When I bought our house almost 6 years ago, it was pretty much a blank slate; a 1946 salt box in a blue collar neighborhood. Nothing special or pretty about it. Pretty plain. All grass yard. I started by tiling the bathroom, then painted the house, then tiled the kitchen, then we put in a rock wall out front and then last year we did a big remodel on the kitchen/dining room and put french doors out the back and a new Trex deck.
And now you walk out on the deck and it is, well, a little depressing at how ugly the backyard is looking. We took out a ton of laurel along the alley, we finally paid someone to trim the rest of the laurel (that will now look ugly for the next 6 months and allows us to see our neighbor's equally ugly back yard), and we finally hired a landscaper designer to help us figure out the easiest way to get all of the elements we want and help us pick out plants.
The designer was the most important element. He worked with the basic design I had already drawn out, but gave us lots of plant ideas and lots of options for walkways, pavers, etc. But most importantly, he made us realize it isn't as hard as it looks and it is within reach.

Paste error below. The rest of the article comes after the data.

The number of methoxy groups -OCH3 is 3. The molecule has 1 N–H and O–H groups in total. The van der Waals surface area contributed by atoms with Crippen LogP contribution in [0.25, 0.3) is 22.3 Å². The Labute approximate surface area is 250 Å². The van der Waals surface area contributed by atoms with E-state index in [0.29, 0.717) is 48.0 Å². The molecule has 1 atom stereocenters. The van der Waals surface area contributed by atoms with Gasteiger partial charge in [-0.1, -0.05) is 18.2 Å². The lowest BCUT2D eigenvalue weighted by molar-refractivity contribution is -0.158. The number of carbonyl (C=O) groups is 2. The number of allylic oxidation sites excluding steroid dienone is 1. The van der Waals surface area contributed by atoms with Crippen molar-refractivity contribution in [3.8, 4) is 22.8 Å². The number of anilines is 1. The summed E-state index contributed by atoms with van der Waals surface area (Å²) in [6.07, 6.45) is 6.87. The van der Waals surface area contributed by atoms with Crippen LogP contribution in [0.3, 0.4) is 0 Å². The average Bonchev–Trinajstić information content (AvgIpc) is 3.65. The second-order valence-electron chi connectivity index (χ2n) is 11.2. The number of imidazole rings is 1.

So now we are going for it, no stopping this motivation train. Last weekend we took out the old concrete stairs leading to the old back door (that is no longer there) and yesterday I hauled all of the concrete chunks out of the yard onto a trailer to be hauled away.
What is so satisfying about hard labor? I was intimidated at first to use the jackhammer. It is heavy as hell and you're afraid you'll put it right through your foot, but it is pretty fun once you get the hang of it.
And now I have an excavator coming next week to rip out all of the sod, a tree stump or two, and he is going to help us bring in gravel in the alley, build a dry well, and dig out for our patio and walkway. We are going to be doing the patio and walkways and plantings ourselves. Watch this space for our metamorphosis into a lovely garden butterfly.